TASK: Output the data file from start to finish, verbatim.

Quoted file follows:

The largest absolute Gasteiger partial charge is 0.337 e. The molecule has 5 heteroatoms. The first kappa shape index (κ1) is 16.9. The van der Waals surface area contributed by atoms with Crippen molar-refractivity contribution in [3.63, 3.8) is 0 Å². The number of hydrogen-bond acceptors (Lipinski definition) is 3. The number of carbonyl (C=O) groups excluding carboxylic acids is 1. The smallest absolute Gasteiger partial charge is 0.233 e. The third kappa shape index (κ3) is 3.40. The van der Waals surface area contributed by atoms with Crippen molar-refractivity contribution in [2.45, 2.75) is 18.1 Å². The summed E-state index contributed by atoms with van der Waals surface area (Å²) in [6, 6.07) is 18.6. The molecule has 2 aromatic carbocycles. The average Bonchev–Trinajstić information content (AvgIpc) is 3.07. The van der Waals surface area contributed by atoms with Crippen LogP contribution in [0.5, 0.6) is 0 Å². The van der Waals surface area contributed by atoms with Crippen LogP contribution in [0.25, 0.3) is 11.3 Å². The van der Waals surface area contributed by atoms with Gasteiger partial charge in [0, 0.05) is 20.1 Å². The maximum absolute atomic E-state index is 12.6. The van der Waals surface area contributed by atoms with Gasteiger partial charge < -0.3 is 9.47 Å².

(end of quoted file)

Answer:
The largest absolute Gasteiger partial charge is 0.337 e. The molecule has 5 heteroatoms. The first kappa shape index (κ1) is 16.9. The van der Waals surface area contributed by atoms with Crippen molar-refractivity contribution in [3.63, 3.8) is 0 Å². The number of hydrogen-bond acceptors (Lipinski definition) is 3. The number of carbonyl (C=O) groups excluding carboxylic acids is 1. The smallest absolute Gasteiger partial charge is 0.233 e. The third kappa shape index (κ3) is 3.40. The van der Waals surface area contributed by atoms with Crippen molar-refractivity contribution in [2.45, 2.75) is 18.1 Å². The summed E-state index contributed by atoms with van der Waals surface area (Å²) in [6, 6.07) is 18.6. The molecule has 2 aromatic carbocycles. The average Bonchev–Trinajstić information content (AvgIpc) is 3.07. The van der Waals surface area contributed by atoms with Crippen LogP contribution in [0.5, 0.6) is 0 Å². The van der Waals surface area contributed by atoms with Crippen LogP contribution in [0.25, 0.3) is 11.3 Å². The van der Waals surface area contributed by atoms with Gasteiger partial charge in [0, 0.05) is 20.1 Å². The maximum absolute atomic E-state index is 12.6. The van der Waals surface area contributed by atoms with Gasteiger partial charge < -0.3 is 9.47 Å².